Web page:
The Financial Stability Oversight Council (FSOC) warns in its first annual report about the possible effects of the European sovereign debt crises and the risks posed by governmental budget imbalances of all kinds.
FSOC has included only three brief references to the possibility that the United States could begin defaulting on obligations Aug. 2 if President Obama and House Republicans fail to reach an agreement on lifting the statutory cap on U.S. government debt.
The Dodd-Frank Wall Street Reform and Consumer Protection Act of 2010 created FSOC to help federal regulators keep track of trends that could pose a threat to the stability of the U.S. financial system.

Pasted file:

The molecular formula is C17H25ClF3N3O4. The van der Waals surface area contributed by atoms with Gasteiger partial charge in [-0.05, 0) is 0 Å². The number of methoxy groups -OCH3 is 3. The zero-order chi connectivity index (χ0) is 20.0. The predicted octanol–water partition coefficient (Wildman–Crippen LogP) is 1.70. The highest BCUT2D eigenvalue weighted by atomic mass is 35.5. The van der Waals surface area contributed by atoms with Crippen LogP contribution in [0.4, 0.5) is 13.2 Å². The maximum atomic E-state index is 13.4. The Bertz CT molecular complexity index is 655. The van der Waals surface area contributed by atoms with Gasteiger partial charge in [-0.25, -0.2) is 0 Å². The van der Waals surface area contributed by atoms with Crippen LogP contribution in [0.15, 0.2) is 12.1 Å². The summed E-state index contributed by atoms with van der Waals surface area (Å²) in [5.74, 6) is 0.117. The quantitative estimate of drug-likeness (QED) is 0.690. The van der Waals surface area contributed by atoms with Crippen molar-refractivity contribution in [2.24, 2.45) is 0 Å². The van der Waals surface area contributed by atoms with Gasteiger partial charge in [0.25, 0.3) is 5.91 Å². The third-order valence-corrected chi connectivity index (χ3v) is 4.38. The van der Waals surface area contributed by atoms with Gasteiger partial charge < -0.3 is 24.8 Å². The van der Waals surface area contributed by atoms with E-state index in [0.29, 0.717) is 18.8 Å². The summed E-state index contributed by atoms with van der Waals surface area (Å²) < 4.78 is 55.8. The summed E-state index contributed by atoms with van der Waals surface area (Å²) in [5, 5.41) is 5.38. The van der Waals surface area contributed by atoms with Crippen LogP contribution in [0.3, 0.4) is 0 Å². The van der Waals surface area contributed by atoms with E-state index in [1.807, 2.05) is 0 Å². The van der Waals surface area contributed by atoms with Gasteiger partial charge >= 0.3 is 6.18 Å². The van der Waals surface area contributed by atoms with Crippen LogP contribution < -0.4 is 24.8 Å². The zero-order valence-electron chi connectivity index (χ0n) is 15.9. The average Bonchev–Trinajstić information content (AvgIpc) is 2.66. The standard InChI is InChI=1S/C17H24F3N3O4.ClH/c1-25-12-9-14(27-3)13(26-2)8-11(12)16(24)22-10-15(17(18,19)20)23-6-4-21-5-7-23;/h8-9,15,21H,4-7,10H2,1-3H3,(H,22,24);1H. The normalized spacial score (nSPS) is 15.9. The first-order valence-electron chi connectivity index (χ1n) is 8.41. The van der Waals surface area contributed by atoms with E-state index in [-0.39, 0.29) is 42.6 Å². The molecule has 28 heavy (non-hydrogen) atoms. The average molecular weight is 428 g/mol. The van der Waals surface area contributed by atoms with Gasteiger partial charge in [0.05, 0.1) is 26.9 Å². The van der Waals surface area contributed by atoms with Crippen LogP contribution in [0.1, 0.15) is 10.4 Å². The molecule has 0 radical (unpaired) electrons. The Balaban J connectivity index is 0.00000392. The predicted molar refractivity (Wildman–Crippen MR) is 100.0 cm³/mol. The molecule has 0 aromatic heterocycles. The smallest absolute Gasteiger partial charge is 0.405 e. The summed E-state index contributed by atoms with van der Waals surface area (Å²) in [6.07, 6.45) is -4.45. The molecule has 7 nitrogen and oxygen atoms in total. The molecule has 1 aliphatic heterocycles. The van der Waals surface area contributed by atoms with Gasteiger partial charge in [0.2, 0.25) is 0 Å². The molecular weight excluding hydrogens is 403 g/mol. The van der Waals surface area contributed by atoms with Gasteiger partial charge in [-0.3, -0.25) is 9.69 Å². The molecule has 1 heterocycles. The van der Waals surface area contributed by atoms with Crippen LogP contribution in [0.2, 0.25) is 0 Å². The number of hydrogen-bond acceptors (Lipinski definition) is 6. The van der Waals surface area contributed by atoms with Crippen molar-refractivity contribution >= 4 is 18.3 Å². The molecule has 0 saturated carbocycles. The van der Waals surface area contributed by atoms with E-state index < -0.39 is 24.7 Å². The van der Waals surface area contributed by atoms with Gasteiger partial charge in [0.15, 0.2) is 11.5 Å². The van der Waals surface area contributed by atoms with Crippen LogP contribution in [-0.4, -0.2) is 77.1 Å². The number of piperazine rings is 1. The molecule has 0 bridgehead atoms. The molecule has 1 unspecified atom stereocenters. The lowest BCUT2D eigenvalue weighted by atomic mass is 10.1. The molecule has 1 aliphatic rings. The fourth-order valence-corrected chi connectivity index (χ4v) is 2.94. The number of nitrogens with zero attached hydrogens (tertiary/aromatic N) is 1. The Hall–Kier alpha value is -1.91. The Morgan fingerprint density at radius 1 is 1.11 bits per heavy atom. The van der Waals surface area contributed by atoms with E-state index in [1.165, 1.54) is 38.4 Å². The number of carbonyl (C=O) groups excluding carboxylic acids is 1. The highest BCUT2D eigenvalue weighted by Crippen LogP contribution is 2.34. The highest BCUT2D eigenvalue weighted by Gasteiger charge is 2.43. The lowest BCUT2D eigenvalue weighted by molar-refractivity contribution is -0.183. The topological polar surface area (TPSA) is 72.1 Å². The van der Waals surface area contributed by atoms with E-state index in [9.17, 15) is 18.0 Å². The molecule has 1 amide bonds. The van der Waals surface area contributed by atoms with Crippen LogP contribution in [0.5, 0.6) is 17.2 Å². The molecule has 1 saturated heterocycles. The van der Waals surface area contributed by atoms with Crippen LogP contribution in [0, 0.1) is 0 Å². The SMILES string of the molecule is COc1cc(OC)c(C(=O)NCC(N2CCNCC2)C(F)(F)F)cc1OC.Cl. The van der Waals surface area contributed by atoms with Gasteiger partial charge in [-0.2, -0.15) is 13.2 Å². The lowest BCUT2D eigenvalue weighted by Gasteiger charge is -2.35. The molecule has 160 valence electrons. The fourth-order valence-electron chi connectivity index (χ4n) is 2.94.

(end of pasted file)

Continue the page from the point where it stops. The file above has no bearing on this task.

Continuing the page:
Obama administration officials have argued that a failure to raise the debt ceiling could be devastating.
“Failing to increase the debt limit would have catastrophic economic consequences,” officials at the U.S. Treasury Department say in a comment on the matter. “It would cause the government to default on its legal obligations – an unprecedented event in American history. That would precipitate another financial crisis.”
“It is vital to the stability of the U.S. financial system and the global financial system for the debt limit to be raised in a timely manner to avoid creating any risk of default on U.S. obligations,” FSOC officials say in a short paragraph at the end of the executive summary of the report, and they mention in a paragraph later in the report that current pricing of government debt implies that the market assumes Congress will raise the debt limit.